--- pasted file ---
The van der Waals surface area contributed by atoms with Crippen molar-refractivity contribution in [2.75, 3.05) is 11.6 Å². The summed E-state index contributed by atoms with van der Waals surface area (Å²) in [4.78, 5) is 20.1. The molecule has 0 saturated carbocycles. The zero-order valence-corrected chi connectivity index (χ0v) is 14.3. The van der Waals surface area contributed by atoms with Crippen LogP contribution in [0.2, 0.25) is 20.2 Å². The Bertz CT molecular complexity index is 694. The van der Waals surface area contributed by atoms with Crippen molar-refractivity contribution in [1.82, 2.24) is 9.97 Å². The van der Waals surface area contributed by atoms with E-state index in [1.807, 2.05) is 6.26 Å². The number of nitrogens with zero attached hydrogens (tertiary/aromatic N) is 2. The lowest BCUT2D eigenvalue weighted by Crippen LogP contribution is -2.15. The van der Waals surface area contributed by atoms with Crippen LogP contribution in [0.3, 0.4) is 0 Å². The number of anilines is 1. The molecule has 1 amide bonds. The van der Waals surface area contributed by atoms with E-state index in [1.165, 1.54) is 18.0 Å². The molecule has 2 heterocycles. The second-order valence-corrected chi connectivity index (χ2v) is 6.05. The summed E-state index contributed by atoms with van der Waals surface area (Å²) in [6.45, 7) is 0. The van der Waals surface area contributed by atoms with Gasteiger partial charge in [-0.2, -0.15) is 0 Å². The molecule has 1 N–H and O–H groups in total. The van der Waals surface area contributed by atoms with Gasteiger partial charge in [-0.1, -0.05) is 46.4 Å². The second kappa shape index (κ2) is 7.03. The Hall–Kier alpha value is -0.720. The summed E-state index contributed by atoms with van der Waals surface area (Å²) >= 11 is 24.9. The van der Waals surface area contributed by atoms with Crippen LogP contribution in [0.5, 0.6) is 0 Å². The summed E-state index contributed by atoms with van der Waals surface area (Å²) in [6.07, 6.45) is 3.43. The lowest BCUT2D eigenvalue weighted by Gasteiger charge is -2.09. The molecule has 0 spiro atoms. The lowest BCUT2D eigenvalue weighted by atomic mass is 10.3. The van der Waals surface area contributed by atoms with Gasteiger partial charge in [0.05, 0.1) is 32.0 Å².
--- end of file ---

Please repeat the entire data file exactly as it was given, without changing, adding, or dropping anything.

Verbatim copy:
The van der Waals surface area contributed by atoms with Crippen molar-refractivity contribution in [2.75, 3.05) is 11.6 Å². The summed E-state index contributed by atoms with van der Waals surface area (Å²) in [4.78, 5) is 20.1. The molecule has 0 saturated carbocycles. The zero-order valence-corrected chi connectivity index (χ0v) is 14.3. The van der Waals surface area contributed by atoms with Crippen LogP contribution in [0.2, 0.25) is 20.2 Å². The Bertz CT molecular complexity index is 694. The van der Waals surface area contributed by atoms with Crippen molar-refractivity contribution in [1.82, 2.24) is 9.97 Å². The van der Waals surface area contributed by atoms with E-state index in [1.807, 2.05) is 6.26 Å². The number of nitrogens with zero attached hydrogens (tertiary/aromatic N) is 2. The lowest BCUT2D eigenvalue weighted by Crippen LogP contribution is -2.15. The van der Waals surface area contributed by atoms with Crippen LogP contribution in [0.3, 0.4) is 0 Å². The number of anilines is 1. The molecule has 1 amide bonds. The van der Waals surface area contributed by atoms with E-state index in [1.165, 1.54) is 18.0 Å². The molecule has 2 heterocycles. The second-order valence-corrected chi connectivity index (χ2v) is 6.05. The summed E-state index contributed by atoms with van der Waals surface area (Å²) in [6.45, 7) is 0. The van der Waals surface area contributed by atoms with Gasteiger partial charge in [-0.2, -0.15) is 0 Å². The molecule has 1 N–H and O–H groups in total. The van der Waals surface area contributed by atoms with Gasteiger partial charge in [-0.1, -0.05) is 46.4 Å². The second kappa shape index (κ2) is 7.03. The Hall–Kier alpha value is -0.720. The summed E-state index contributed by atoms with van der Waals surface area (Å²) >= 11 is 24.9. The van der Waals surface area contributed by atoms with Crippen LogP contribution in [0.5, 0.6) is 0 Å². The summed E-state index contributed by atoms with van der Waals surface area (Å²) in [6.07, 6.45) is 3.43. The lowest BCUT2D eigenvalue weighted by Gasteiger charge is -2.09. The molecule has 0 spiro atoms. The lowest BCUT2D eigenvalue weighted by atomic mass is 10.3. The van der Waals surface area contributed by atoms with Gasteiger partial charge in [0.05, 0.1) is 32.0 Å².